Another ceremony was observed by the Poarch Band of Creek Indians in Atmore, Alabama as they held a Topping Out Celebration for reaching the highest point of construction on the new Wind Creek Casino and Hotel. The Creek Tribal Chairman Buford L. Rolin spoke at the ceremony about the positive impact of Wind Creek on the tribe, the town and the state of Alabama.

“This is the Tribe’s most ambitious endeavor to date,” Rolin expounded. “As a tourist destination, Wind Creek will have an extremely positive economic impact on southwest Alabama and our entire state’s economy through taxes, jobs and ancillary businesses that will be supported by a new growing tourist industry.”

The first part of the project is the casino itself which is slated to open its doors in December of this year. The hotel is scheduled to open in the spring of 2009. The casino will boast 1,600 electronic bingo games that will be able to be accessed both within and without the hotel. The facility will directly provide over 900 jobs just within the casino and hotel.

Navajo Nation in Arizona

The Navajo Nation just signed the loan that will help build its first tribal casino. For ten years, the Navajo people have resisted the temptation to jump on the tribal gambling bandwagon but they are now through watching other tribes prosper. Construction will begin shortly at the Churchrock, Arizona site and the casino is expected to open in October of this year.

The construction itself is a joint venture of two companies. The Killian Group has been in the construction business for more than three generations and has a long history of participation in resort and hotel projects, including the Palace Casino Resort. “The Killian Group appreciates the opportunity to take part in such a historical moment in Navajo history,” said Killian’s VP of Operations, Ron Barrett.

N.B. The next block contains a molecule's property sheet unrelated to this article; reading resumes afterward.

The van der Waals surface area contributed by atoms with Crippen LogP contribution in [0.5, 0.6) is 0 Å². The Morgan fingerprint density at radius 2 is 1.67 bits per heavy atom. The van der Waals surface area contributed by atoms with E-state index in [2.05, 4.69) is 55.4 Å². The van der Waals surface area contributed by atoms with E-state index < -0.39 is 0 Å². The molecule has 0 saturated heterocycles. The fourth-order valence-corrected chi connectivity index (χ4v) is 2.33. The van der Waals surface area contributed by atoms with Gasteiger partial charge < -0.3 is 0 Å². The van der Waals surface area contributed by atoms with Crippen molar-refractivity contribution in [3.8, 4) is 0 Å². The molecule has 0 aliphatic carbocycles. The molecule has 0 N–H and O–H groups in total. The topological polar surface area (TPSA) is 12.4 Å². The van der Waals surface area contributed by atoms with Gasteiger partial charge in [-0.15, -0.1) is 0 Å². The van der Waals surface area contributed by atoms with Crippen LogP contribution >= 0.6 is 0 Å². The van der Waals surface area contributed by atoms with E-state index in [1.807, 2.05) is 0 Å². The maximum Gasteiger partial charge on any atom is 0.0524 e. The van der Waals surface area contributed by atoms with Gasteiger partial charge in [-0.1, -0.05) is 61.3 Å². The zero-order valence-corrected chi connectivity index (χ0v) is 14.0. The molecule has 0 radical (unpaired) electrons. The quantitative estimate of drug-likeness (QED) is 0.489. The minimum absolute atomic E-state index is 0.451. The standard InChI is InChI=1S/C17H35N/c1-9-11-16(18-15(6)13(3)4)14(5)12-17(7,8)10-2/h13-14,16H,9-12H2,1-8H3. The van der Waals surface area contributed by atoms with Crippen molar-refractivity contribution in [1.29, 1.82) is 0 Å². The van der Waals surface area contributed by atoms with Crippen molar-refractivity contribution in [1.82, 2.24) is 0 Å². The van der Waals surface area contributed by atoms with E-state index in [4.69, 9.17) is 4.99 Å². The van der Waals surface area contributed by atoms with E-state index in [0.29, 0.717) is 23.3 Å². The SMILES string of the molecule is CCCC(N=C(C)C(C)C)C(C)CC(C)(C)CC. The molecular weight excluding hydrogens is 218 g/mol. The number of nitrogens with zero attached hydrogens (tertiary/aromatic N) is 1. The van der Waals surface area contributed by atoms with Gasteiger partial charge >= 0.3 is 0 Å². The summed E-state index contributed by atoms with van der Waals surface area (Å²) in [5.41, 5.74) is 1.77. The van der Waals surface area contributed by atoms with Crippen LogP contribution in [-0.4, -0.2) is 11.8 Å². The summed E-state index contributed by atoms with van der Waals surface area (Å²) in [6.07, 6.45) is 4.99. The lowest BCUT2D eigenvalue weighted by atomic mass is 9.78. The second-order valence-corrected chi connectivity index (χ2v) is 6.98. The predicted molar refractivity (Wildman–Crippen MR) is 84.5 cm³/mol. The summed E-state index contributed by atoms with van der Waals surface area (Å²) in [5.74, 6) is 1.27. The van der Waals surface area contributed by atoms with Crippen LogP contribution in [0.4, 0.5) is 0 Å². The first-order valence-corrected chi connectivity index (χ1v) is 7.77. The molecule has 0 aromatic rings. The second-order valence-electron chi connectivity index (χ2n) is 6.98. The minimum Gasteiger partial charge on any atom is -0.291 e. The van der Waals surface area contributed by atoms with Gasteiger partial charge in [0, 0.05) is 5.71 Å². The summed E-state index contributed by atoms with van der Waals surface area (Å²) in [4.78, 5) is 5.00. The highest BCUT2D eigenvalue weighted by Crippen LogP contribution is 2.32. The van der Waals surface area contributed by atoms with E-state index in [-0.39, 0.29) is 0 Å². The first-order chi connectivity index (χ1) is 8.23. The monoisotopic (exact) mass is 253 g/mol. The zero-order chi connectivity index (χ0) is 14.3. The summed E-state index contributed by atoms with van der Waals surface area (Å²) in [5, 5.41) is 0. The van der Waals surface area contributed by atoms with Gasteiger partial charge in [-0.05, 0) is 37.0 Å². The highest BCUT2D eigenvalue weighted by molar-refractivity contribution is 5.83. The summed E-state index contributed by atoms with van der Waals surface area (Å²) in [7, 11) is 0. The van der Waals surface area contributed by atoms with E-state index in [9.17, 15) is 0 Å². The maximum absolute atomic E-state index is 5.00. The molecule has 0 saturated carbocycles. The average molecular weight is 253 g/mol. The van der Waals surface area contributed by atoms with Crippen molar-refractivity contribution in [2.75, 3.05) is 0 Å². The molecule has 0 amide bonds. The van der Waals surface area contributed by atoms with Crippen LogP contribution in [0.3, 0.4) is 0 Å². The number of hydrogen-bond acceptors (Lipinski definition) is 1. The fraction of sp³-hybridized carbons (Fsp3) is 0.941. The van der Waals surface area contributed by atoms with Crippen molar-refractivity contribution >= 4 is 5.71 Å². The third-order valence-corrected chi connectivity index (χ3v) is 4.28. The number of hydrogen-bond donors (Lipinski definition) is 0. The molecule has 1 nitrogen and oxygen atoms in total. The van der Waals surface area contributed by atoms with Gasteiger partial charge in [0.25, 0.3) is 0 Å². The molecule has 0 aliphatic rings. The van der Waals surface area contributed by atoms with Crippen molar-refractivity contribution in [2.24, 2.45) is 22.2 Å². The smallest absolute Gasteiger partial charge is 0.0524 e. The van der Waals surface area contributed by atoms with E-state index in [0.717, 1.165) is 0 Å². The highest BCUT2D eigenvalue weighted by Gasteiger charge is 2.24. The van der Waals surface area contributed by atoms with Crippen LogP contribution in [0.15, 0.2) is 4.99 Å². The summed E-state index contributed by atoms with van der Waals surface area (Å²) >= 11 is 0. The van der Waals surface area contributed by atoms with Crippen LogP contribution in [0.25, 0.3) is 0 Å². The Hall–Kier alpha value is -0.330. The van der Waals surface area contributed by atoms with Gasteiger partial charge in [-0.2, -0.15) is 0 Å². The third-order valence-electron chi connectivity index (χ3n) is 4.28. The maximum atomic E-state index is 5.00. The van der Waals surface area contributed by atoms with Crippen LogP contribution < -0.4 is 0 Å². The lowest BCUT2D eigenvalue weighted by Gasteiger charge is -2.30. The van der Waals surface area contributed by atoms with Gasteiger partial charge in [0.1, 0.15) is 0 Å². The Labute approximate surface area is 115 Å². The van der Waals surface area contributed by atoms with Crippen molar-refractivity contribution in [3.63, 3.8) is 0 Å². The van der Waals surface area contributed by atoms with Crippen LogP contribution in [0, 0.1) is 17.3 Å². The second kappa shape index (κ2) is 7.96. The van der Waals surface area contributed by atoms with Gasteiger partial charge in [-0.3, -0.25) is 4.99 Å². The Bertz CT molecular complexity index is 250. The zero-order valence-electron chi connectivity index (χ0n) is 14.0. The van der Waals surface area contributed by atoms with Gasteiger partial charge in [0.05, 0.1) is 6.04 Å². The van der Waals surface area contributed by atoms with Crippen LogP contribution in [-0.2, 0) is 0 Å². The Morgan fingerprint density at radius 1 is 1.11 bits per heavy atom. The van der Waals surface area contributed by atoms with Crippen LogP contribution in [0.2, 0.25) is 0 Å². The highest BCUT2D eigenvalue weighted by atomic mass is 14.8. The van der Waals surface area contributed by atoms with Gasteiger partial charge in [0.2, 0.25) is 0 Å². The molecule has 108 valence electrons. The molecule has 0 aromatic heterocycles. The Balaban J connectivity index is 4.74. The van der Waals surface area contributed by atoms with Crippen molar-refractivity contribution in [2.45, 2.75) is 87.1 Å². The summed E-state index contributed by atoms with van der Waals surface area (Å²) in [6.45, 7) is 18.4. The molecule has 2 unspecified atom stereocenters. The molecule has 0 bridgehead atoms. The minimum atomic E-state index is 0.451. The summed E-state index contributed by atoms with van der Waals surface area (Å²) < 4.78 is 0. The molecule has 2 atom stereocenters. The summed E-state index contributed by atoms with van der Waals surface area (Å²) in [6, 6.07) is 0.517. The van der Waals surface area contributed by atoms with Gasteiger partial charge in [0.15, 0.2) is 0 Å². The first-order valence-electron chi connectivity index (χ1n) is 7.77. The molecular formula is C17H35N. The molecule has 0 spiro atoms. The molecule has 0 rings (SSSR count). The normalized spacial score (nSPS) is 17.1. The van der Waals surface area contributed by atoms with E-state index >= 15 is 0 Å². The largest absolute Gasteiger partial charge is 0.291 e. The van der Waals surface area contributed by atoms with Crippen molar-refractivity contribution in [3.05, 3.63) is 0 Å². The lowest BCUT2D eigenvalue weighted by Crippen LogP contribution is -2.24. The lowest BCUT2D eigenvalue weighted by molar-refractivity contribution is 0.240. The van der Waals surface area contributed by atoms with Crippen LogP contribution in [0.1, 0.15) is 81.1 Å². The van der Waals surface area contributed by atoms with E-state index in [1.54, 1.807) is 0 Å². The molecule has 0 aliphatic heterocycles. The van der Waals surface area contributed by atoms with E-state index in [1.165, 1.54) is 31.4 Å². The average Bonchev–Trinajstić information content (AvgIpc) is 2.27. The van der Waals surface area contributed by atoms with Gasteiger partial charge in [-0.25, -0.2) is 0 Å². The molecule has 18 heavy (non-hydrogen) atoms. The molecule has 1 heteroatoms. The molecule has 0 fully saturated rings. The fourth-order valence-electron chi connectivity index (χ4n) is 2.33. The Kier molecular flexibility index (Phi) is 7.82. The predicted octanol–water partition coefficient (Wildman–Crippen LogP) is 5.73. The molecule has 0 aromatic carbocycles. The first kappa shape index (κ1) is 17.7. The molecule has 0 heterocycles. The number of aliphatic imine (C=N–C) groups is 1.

The other half of the partnership is an American Indian-owned construction company, Kennedy Wendel. The company’s president, Adam Kennedy, is a member of the Seneca Nation. He has specialized for more than 20 years in building in Indian country with an all Native American team of workers. The joint venture is expected to offer “the experience and cultural sensitivity necessary to make this project successful,” said Bob Winter, the interim CEO of Navajo Nation Gaming Enterprise.

Agua Caliente Tribe in California

In California, the Agua Caliente Casino Resort Spa held an invitation-only party to celebrate Indian culture in general and a pivotal moment in tribal history. The $300 million dollar resort features an upscale 16-story hotel, making it the tallest hotel in the area.

The hotel will boast 340 rooms that will epitomize luxury and decadence for the valley. Rob Donnels, executive director of construction, says, “This is a top-of-the-line, high-end product that will be on the scale of any major, Las Vegas-styled project on the West Coast. This is a hotel that has real ‘wow’ factor.” The hope is that it will make the Coachella Valley an attractive alternative to budget-conscious travelers and keep Californians spending their entertainment dollars closer to home.